National Archives of Scotland. Major in-kind support is provided by
William Grant & Sons and Lochcarron Mills.
Since 1967, the
Smithsonian Folklife Festival has celebrated traditional cultures from
across the United States and around the world. In addition to
Scotland, the 2003 Festival will also feature Mali: From Timbuktu to
Washington and Appalachia: Harmony and Heritage. The Festival is
produced by the Smithsonian Center for Folklife and Cultural Heritage
and co-sponsored by the National Park Service. To learn more about the
Smithsonian Folklife Festival, visit
2003 Shetland Trek Tour'
MAY Fair Isle Hall
ALLY BAIN and PHIL CUNNINGHAM in Concert
Certainly made up for missing the eclipse
- after all, there'll be another one of those in 90 years!
30th: Young Islanders!
Fair Isle and Vatersay boast the highest
percentages of younger islanders. On
Vatersay, 32% of the population is under the age of 16 and on Fair
Isle the figure is almost 29%.
On Fair Isle, of the 16-74 year olds, approx. 8%
declare there employment as 'Agriculture', 24% as 'Transport', 18%
'Manufacturing', 10% 'Construction' and 16% 'Business Activities'!
just a few snippets from the information that
is now available on the SCOTLAND'S 2001 CENSUS
RESULTS ONLINE website
www.scrol.gov.uk/scrol/ It is worth noting
although there are 95 inhabited islands in Scotland, several of the
smaller islands have been grouped together and the SCROL website only
has details for 54 island areas (for example, the four Small Isles
have all been grouped together as Eigg).
At the time of the census, there were 95 inhabited islands (there
were 87 at the time of the 1991 census), with a total population of
99,660. Quite a healthy sounding figure, but this reveals that there
are now 10,000 fewer people living on our islands then were in 1981,
when the total figure stood at over 110,000.
The results also reveal that the most populated island in Scotland
is the land mass of Lewis and Harris with almost 20,000 residents.
However, the Western Isles as a whole have suffered the worst rates of
depopulation over the last decade losing more than 3,000 people.
Benbecula has suffered one of the worst rates of depopulation a
decrease of more than 30% since the last census.
The fastest growing island population of the last decade is Easdale
one of the Slate Islands in Argyll. Here, the population has grown
from 41 in 1991 to 58 in 2001 and increase of 41%.
Another island experiencing a healthy rate of population growth
has been Arran the population has increased by more than 600 over
the last decade and now stands at over 5,000.
33 Scottish islands had a population of
less than 100 at the time of the census.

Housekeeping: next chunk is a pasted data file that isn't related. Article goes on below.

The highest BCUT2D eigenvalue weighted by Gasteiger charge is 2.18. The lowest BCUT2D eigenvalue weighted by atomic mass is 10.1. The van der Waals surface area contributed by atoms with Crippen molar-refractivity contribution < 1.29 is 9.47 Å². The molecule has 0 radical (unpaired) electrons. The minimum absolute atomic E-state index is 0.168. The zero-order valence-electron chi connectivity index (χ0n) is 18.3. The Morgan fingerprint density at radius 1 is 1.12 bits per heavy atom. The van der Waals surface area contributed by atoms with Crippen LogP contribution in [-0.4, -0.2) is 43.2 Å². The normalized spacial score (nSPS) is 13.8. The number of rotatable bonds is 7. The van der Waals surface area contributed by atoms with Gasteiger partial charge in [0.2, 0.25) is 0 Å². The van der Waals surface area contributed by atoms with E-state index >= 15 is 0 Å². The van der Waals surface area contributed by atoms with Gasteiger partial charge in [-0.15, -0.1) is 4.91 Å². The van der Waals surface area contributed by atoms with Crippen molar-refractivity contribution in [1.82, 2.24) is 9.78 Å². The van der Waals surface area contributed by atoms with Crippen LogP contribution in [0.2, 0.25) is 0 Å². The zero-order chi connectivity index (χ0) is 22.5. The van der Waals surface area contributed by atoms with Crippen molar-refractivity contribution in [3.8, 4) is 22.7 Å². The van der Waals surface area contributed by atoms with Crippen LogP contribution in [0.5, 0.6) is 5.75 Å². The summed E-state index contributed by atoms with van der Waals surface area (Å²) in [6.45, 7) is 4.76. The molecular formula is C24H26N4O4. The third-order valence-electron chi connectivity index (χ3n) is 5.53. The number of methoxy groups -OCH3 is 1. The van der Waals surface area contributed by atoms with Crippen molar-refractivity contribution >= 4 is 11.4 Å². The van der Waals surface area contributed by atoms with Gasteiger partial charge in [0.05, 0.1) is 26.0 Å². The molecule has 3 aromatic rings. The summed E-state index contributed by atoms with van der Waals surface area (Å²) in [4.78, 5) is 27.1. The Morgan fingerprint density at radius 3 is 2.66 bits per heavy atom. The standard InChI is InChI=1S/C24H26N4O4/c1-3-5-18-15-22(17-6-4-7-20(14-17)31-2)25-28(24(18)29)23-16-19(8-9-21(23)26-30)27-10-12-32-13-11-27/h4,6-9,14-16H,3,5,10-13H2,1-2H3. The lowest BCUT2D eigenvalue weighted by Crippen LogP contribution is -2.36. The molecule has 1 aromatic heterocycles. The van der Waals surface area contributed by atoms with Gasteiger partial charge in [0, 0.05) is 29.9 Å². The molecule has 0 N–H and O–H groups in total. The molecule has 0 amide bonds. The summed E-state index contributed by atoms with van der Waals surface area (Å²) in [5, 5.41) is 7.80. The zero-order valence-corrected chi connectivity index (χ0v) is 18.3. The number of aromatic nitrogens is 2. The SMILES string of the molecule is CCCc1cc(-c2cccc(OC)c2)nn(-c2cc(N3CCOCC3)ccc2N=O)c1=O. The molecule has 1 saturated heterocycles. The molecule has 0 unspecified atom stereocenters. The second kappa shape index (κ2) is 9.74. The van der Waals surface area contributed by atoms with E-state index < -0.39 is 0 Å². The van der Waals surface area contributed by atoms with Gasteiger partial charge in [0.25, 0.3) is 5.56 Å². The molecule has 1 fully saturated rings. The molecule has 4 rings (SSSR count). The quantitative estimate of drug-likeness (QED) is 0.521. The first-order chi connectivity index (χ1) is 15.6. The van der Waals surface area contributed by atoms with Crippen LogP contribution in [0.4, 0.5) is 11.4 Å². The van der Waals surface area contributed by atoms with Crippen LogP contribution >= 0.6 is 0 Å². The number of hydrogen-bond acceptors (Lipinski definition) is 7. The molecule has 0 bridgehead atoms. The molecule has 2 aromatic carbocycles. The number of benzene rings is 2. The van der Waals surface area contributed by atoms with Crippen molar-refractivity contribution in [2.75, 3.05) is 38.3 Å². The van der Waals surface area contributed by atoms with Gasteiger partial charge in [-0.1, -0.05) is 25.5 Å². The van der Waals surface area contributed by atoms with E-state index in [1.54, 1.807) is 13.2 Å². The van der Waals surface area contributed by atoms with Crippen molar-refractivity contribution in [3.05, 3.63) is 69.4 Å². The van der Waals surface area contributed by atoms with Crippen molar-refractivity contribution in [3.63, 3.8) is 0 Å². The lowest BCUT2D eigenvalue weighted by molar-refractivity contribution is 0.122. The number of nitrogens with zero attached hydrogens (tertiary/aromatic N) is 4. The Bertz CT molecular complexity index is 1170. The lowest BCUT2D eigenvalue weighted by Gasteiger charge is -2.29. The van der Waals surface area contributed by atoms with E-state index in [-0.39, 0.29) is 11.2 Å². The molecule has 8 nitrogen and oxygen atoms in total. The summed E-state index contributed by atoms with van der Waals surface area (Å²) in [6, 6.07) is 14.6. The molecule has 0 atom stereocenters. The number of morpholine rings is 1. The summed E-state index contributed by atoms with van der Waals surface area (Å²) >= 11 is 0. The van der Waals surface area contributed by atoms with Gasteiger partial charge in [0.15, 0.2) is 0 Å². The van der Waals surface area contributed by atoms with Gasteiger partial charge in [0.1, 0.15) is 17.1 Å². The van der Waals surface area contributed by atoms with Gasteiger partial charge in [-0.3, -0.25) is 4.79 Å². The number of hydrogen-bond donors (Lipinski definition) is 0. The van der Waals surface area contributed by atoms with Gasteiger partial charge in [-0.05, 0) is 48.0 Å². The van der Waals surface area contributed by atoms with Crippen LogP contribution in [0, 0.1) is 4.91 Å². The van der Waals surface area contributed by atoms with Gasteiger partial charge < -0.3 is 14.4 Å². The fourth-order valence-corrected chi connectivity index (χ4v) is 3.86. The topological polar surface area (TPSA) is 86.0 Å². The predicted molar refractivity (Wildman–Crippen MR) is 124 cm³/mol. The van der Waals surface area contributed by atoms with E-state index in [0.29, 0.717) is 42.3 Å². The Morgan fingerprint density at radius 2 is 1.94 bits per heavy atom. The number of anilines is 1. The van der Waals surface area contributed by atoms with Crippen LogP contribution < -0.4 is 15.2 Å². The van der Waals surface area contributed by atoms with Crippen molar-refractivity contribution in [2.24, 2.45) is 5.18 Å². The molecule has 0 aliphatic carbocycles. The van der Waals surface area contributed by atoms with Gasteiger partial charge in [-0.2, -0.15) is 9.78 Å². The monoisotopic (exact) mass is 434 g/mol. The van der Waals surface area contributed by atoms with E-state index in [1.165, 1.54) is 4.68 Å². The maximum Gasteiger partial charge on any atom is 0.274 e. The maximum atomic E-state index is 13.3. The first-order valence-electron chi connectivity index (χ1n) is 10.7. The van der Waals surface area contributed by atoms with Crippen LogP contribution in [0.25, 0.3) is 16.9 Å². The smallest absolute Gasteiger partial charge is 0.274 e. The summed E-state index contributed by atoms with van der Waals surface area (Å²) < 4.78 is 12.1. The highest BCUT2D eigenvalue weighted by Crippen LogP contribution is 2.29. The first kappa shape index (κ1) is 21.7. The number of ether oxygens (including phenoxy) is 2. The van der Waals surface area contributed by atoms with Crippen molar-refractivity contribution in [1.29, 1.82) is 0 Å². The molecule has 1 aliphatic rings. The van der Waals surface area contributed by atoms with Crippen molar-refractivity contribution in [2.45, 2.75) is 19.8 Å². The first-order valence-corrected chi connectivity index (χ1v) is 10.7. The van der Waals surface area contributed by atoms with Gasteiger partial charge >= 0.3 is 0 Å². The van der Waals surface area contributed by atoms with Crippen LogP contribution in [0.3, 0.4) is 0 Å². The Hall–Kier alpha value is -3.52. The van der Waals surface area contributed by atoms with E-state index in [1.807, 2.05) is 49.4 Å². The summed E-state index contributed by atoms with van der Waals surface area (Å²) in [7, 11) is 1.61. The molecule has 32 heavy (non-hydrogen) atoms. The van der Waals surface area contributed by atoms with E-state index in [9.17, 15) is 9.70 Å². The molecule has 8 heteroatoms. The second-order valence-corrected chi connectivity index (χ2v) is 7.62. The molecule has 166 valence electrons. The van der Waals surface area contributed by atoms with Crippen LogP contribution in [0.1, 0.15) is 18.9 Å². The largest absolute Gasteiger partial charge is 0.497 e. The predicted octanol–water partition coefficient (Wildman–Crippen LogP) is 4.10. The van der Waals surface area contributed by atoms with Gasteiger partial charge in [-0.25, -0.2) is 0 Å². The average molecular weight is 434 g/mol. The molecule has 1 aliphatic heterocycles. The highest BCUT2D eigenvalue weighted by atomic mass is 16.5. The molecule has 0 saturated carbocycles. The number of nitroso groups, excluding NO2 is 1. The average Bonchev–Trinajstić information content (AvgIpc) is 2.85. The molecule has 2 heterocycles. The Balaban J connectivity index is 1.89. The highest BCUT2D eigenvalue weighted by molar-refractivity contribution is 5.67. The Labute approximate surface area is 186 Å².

The majority of Scottish islanders are aged between 45 and 59
(almost 25%). The islands with the oldest populations are Lismore and
Cumbrae. More than 45% of Lismore residents are aged over 60 and the
figure for Cumbrae is over 40%.
For more general information about the 2001 census, visit the
General Register Office for Scotland website at
Fair Isle business receives technology boost!
From the Highlands &
Islands Enterprise Network website -
A Fair Isle businessman is using the latest in
technology to boost sales of his traditional glass designs.
Patrick Ross-Smith's stained
glass windows are made using techniques that can be traced back to
medieval times, but the design and marketing side of his business will
now benefit from cutting edge technology thanks to a grant from the
local enterprise company.
With a client portfolio including Dornoch Cathedral,
Iona Abbey and Standard Life as well as a steady stream of orders from
the tourists who make the ferry or plane journey to the Fair Isle, Mr
Ross-Smith's secluded island location hasn't hindered his sales to
However, he was keen to build on this success and
break into new markets so approached Shetland Enterprise for
assistance. He was awarded 3475 towards computer equipment and
design software to help him expand his product range, and for a new
website to help bridge the geographical gap between his island
location and potential customers.
Commenting on the grant, Mr Ross-Smith said: "This
investment will have a real impact on my business. The design
software and image capture equipment will allow extremely detailed
working and will greatly reduce the time it takes to prepare artwork
for production. I'm quite a distance from my suppliers and customers
so any time saving that I can make will have a considerable impact on
turnover and hopefully help me make the transition to a large volume
"The website is being designed locally and should be
ready in the next few months. Entering the world of e-commerce is a
big step but is the best way to showcase my designs and reach new
audiences. My work will remain traditional with all the products